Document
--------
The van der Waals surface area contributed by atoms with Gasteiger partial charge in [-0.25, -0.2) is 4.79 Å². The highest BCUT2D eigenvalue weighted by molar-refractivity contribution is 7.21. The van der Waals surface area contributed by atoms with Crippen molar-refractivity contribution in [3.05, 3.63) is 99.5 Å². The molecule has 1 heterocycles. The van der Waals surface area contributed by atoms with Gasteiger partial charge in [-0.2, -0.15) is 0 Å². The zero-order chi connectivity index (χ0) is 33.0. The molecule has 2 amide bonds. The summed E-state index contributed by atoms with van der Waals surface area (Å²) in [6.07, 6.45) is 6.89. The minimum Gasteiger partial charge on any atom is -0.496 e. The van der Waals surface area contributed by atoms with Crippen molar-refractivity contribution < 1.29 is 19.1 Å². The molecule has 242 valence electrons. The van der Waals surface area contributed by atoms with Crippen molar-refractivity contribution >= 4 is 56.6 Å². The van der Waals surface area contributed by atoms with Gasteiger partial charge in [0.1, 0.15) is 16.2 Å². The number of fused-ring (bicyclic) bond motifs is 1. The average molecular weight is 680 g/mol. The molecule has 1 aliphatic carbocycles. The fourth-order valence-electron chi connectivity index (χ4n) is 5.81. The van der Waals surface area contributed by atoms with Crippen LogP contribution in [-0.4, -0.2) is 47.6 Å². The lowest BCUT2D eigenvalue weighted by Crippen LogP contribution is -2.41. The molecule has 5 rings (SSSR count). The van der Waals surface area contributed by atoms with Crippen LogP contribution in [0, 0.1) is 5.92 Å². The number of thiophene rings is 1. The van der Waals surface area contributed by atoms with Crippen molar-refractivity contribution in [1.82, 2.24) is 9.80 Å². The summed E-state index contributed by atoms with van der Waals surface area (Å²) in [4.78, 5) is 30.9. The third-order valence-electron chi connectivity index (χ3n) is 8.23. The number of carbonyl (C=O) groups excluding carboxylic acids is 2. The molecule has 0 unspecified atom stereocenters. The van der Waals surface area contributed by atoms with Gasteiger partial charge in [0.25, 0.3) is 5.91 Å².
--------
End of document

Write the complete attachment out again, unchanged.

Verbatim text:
The van der Waals surface area contributed by atoms with Gasteiger partial charge in [-0.25, -0.2) is 4.79 Å². The highest BCUT2D eigenvalue weighted by molar-refractivity contribution is 7.21. The van der Waals surface area contributed by atoms with Crippen molar-refractivity contribution in [3.05, 3.63) is 99.5 Å². The molecule has 1 heterocycles. The van der Waals surface area contributed by atoms with Gasteiger partial charge in [-0.2, -0.15) is 0 Å². The zero-order chi connectivity index (χ0) is 33.0. The molecule has 2 amide bonds. The summed E-state index contributed by atoms with van der Waals surface area (Å²) in [6.07, 6.45) is 6.89. The minimum Gasteiger partial charge on any atom is -0.496 e. The van der Waals surface area contributed by atoms with Crippen molar-refractivity contribution < 1.29 is 19.1 Å². The molecule has 242 valence electrons. The van der Waals surface area contributed by atoms with Crippen molar-refractivity contribution >= 4 is 56.6 Å². The van der Waals surface area contributed by atoms with Gasteiger partial charge in [0.1, 0.15) is 16.2 Å². The number of fused-ring (bicyclic) bond motifs is 1. The average molecular weight is 680 g/mol. The molecule has 1 aliphatic carbocycles. The fourth-order valence-electron chi connectivity index (χ4n) is 5.81. The van der Waals surface area contributed by atoms with Crippen LogP contribution in [-0.4, -0.2) is 47.6 Å². The lowest BCUT2D eigenvalue weighted by Crippen LogP contribution is -2.41. The molecule has 5 rings (SSSR count). The van der Waals surface area contributed by atoms with Crippen LogP contribution in [0, 0.1) is 5.92 Å². The number of thiophene rings is 1. The van der Waals surface area contributed by atoms with Crippen molar-refractivity contribution in [1.82, 2.24) is 9.80 Å². The summed E-state index contributed by atoms with van der Waals surface area (Å²) in [4.78, 5) is 30.9. The third-order valence-electron chi connectivity index (χ3n) is 8.23. The number of carbonyl (C=O) groups excluding carboxylic acids is 2. The molecule has 0 unspecified atom stereocenters. The van der Waals surface area contributed by atoms with Gasteiger partial charge in [0.25, 0.3) is 5.91 Å².